Trouble Brewing in the Subprime Mortgage Market
Last month, we reported that mortgage delinquencies charted their biggest quarterly rise ever. Digging more deeply into the numbers, we find even more trouble brewing in the subprime mortgage market.
Of the 8 million active mortgages the FHA insures, 17% were delinquent in July. That ranks as the highest level in history. That translates to about 1.4 million delinquent FHA loans.
It’s not just FHA loans going delinquent in the subprime market. Fannie Mae, Freddie Mac, the VA, and Ginnie Mae are also reporting a surge of delinquencies.
The overall delinquency rate for mortgages on one-to-four-unit residential properties spiked by nearly 4% in Q2, reaching 8.22% as of June 30, according to the Mortgage Bankers Association’s National Delinquency Survey. The jump in the delinquency rate was the biggest quarterly rise in the history of the survey.
The FHA is part of HUD. According to its website, it’s been helping people become homeowners since 1934 with “low down payments, low closing costs and easy credit qualifying.” The FHA does not make loans. It insures mortgages issued by FHA-approved lenders. FHA-backed loans require lower down payments and lower credit scores than conventional loans. In effect, the federal government assumes the risk of risky loans to low and moderate-income borrowers. The FHA serves as an important backstop in the subprime market.
A FICO credit score below 620 is considered subprime. The FHA makes loans to people with scores well below that number. A borrower with a FICO score of at least 580 can qualify for a loan with just 3.5% down. With a 10% down payment, a borrower can qualify with a credit score as low as 500.
An FHA delinquency rate of 17% is a significant warning sign in the subprime market. And in many metro areas, the delinquency rate exceeds 20%. Nassau County-Suffolk County, NY, and New York-Jersey City-White Plains, NY-NJ both have rates over 27%.
The delinquency rates include borrowers who were behind and then entered a forbearance agreement. During the term of forbearance – six months, under the CARES Act, extendable by another six months – the borrower doesn’t have to make payments, but must pay the missed interest and principal payments in the future. For many borrowers, forbearance simply kicks the can down the road and pushed the inevitable foreclosure into the future.
“The COVID-19 pandemic’s effects on some homeowners’ ability to make their mortgage payments could not be more apparent,” Mortgage Banker Association Vice President of Industry Analysis Marina Walsh said, adding that “delinquencies are likely to stay at elevated levels for the foreseeable future.”
The high subprime delinquency rate has not raised much concern because unlike during the 2008 crisis, home prices are rising. Thanks to the Federal Reserve, mortgage rates are at an all-time low and that has pumped up a new housing bubble even as many homeowners struggle to pay their mortgage. As Peter Schiff put it in a podcast, a weak economy is actually driving a strong housing market.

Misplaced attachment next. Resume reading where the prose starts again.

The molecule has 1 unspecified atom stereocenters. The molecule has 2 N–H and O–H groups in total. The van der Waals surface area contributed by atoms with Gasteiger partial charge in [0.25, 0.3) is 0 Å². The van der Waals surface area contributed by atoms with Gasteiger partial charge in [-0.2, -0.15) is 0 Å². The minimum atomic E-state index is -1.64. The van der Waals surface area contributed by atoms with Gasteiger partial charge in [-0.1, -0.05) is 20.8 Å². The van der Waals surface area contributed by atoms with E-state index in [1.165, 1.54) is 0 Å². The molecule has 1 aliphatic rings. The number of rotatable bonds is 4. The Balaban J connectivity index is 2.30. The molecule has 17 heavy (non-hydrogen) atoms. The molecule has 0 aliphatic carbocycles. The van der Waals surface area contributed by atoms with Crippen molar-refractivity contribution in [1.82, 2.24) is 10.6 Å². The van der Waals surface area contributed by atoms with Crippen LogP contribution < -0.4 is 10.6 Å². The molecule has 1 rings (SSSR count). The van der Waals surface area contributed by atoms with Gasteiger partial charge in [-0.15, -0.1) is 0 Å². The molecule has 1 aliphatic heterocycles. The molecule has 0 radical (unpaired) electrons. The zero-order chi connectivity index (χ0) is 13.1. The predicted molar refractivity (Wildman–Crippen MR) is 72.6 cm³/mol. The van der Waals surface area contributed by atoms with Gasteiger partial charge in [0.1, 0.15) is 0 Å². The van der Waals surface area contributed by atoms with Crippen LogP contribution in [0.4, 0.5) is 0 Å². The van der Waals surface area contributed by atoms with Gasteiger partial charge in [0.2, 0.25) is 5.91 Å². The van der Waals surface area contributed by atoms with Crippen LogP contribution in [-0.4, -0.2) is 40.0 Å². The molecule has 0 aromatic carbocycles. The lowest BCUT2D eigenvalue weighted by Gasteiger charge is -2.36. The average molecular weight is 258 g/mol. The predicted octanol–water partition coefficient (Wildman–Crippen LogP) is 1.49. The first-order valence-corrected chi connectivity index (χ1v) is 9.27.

But as an article published at WolfStreet explains, there could be big trouble looming down the road.
When millions of homeowners cannot make the mortgage payments and have to put these millions of homes on the market – forced sellers – they trigger a sudden surge of supply of homes for sale, and the entire supply-and-demand equation, and thereby the pricing environment, are going to change.”
American Enterprise Institute’s Housing Center explained it this way.
It would be expected that these delinquency percentages will increase over time. At some point, a significant percentage of the then delinquent loans would be expected to be placed on the market by owners under distressed conditions or become foreclosures, and then enter the market. It is at that point we would expect buyer’s markets to develop in zip codes with heavy exposure to FHA and other high-risk lending combined with high levels of delinquency.”
In effect, the housing market has split in two, with a boom on one side and a bust forming on the other.
Even if we don’t eventually experience a major financial shock due to people’s inability to pay their mortgages, the high delinquency rates drive another stake through hopes of a quick economic recovery. Even if jobs quickly come back (and that seems unlikely given the number of temporary layoffs becoming permanent), it will take a long time for people to catch up on their past-due mortgage payments.
Meanwhile, businesses are shutting down and bankruptcies are at a 10-year high. Americans owe billions in back rent. There is a rising number of over-leveraged zombie companies. And a tsunami of defaults and bankruptcies are on the horizon.
In effect, we’re witnessing a permanent contraction in the US economy. That means that even if we deal with the coronavirus, the economy isn’t going to simply spring back to what it was before. And the ugly truth is it wasn’t that great before the pandemic. In fact, it was a big, fat ugly bubble. Now we’re watching the air slowly come out.